First, I had to know what inspired her to pursue this career. Milena, a half French, half Brazilian beauty spoke with conviction, “I have always had a passion for objects and furniture so I wanted to become a designer. I aimed to first learn the craft of the artisan with the intention to move eventually towards the creative side of things.”

Well, at least that’s clear! There ARE little people out there dreaming furniture related dreams!

Milena working away in her Parisien atelier.

Milena working away in her Parisien atelier.

Milena works as an independent craftsperson, but her path to independence was not always an easy one. To get to where she is now, she explains, “I arrived here by not giving up, fighting and advancing a little more each day with perseverance and determination. Initially, I had a partner. I opened a shop and the partnership fell apart. So I decided to continue my business alone, which is not easy day to day but overall, works very well.” Unlike our aforementioned artist-bookworms, speaking with Milena is the proof that a partnership is not always the best path to entrepreneurship.


But restoration? Sounds like a pretty physical undertaking. I was curious about Milena’s experience as a woman in this field. Her demeanor is commanding and engaging; it’s easy to imagine her operating all the heavy machinery involved in the process as well as passing orders to those working beneath her, but does everyone else perceive her this way? She tells me that “as a woman in this business it has not always been easy. It’s a ‘man's job’: it is often necessary to carry very heavy loads. I had a lot of trouble at first to find a job or even an internship in this often misogynist environment where you’re regularly accused of being too weak or too slow. I quickly decided to work for myself. Today, as a woman-upholsterer, I live very well. I have a good relationship with my clients and I do just as well as any man. I have never refused a job.”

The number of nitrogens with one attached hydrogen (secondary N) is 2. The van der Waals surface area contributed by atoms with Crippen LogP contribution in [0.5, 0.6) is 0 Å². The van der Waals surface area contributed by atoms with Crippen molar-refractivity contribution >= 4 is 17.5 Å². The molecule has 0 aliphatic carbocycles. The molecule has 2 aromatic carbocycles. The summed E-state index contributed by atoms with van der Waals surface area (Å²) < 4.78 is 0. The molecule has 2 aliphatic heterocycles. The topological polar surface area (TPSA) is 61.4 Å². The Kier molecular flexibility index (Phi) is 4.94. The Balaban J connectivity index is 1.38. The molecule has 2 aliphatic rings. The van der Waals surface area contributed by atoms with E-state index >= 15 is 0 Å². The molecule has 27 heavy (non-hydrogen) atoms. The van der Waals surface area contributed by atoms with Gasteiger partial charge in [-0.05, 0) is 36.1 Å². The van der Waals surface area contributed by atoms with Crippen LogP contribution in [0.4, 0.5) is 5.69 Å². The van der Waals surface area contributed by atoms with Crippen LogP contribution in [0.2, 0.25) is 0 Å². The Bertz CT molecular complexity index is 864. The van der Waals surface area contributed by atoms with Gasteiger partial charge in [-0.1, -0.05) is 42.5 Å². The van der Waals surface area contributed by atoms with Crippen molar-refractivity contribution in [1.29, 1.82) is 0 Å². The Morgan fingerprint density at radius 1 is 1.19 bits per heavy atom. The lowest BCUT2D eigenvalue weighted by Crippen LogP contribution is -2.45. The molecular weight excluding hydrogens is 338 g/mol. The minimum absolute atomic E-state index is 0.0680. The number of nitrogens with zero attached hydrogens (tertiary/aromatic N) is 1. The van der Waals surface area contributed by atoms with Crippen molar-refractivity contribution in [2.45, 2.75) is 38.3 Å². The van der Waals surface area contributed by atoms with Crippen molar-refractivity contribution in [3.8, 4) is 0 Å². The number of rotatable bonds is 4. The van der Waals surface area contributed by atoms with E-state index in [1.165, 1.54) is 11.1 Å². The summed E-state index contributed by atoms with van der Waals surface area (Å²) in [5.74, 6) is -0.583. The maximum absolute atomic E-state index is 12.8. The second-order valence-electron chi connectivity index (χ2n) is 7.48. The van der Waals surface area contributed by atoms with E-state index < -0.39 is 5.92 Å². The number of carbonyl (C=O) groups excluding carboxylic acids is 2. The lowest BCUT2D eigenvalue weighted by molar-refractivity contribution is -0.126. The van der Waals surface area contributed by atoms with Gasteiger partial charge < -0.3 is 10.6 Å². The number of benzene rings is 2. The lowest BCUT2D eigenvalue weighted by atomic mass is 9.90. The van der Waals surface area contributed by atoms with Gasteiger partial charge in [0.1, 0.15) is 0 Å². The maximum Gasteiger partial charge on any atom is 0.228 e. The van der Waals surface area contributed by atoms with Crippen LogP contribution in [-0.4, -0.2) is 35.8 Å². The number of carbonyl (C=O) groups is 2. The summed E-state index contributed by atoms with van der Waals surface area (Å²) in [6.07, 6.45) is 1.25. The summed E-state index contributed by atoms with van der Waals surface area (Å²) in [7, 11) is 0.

The birth of a beautiful hand-made chair, hammer and all.

The birth of a beautiful hand-made chair, hammer and all.


Say it with me now: G I R L   P O W E R.


Here’s this incredible woman before me breaking all the stereotypes in her domain. The proof that any job a man can do, a woman can do--period. Her creations are the epitome of high-quality, handmade works of art and having worked for a couple of well-known brands, Prada for example, Milena is only at the tip of her iceberg of success.

Prada showroom, complete with Milena’s creations.

Prada showroom, complete with Milena’s creations.

Her long term plan is equally as impressive as her current achievements. She intends to “make the business grow, build a great team, and work with friends to mix our trades: upholsterer, cabinet maker, decorator, and architect to offer a complete and diverse service to my customers.” Check out some of her amazing work on Instagram @milenassis_tapissiere


Exchanging with these women was an absolute pleasure-- no, it was a complete intellectual orgasm. These women are taking the great leap into the unknown of business ownership. They are unapologetically diving into the abyss of uncertainty that is being an entrepreneur. These women are willingly taking the risk of creating something from nothing.


The opportunity to speak with such individuals was soup for my creative soul. They inspired me to write and most importantly, get things done. Strong, young, intelligent women with actions and aspirations that role models are made of. I’m pretty sure these women lit a much-needed fire under my butt.


They are creators. They are leaders. They are entrepren-hers.

They are nothing short of incredible women.